0.. N. V. 811213,W1N,,, Btrost. Committee.
_ myt-11. City topineer. ' V
Ipt KINMETT HOUSE,
AlinageTalpap, proprietor. good aceonnsodations and
0 I L
S; CO LOG>.:
fit 2 STATE .§T., CORNER FIFTH,
VEGETABLE 4. EGG 4,
5 0 1 lA
D. 07 13.4n ,,- N.
dune 41 , 111.11.,.
30 . 111 , 4 D1: 4 110vD.
Nos 12 Park Row, between Brown's Hotel and the Reed louse,
gokery, China, Glass Ware, Tin Toilette Wares,
SILVER PLATED WARE,
TABLE CUTLERY, . LOOKING GLASSES,
Ntrian, China & Glass Vases & Ornaments
Or Merchants supplied at less than New
York prices. inv234l
NEW YORK CLOTHING HOUSE !
Nene,' .Boys' and Childrens' Clothing!
CLOTHS, CASSIMERES AND VESTINGS,
MENS'. FURNISHINC COODS I
ALSO, UMBRELLAS, TRUNKS, &C.
Al' PRICES SATISFACTORY
ger An examination of our stock and prices is respectfully solicited.
my9-3m. MARKS & MEYER
RE-OPENING OF THE RETAIL TRADE
HcCONHEI & SHANNON,
No. 507 French Street,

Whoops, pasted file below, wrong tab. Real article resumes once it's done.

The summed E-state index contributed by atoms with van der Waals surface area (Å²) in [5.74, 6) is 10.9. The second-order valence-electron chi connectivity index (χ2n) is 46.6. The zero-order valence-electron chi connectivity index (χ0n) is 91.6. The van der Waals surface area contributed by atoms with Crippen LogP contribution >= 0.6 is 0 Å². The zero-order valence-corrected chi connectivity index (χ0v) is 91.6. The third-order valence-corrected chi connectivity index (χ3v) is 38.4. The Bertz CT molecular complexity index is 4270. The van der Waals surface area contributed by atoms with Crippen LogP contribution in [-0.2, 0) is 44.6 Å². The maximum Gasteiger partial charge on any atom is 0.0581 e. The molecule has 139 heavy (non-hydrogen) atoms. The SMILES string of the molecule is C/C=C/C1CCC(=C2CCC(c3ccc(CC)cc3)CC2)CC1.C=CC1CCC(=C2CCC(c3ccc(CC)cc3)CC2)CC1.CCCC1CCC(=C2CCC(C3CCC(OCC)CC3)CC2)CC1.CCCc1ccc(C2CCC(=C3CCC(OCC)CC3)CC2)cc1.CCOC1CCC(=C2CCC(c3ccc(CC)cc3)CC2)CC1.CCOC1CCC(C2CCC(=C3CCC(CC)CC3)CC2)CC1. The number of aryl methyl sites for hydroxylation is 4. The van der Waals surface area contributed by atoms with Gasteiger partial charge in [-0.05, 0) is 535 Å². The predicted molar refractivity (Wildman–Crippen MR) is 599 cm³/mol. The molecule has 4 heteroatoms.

Announce that they Lave jut reopened their Retail
Department, and invite the attention of all
wanting Hardware to the same.
Their Stock is the largest ern' held in Northwestern
Pennsylvania. comprising • general arnct•
meet of all the articles
in their line•
FARMERS will find what they want
BUILDERS-wil find what they want
BLACKSUITLIS will find what they want
WAGON MAKERS will find what they
CARPENTERS will find what they want
MASONS ,will find what they want.
PAINTERS will find what they want
GLAZIERS will find what Mai want
MACHINISTS will ticd what they want
LUMBERMEN will find what they mint
COAL DEA.LE EIS will find what they want
In ahort, OTC?) kind of hardware need by any class In
the community will alwave be (nand on
hand. and sold at the most
My, Coal, Platform, Wheelbarrow, arocers. Druggists,
Butchers, Yost °Mee and Counter S:alee.
CROTON GLASS WORKS
AU sties otOtw constantly on band at lowest mitt
PAINTS of all kinds,
- HINOFS; &C.
MR public aro lofted to nodt and minks for th em.
tolves. Rentomter iloplmeo,
Blot*, cippiiits the itse4 Souse.
nflA4'lN 4; - -
Mamma AND Stnungss.. Oleo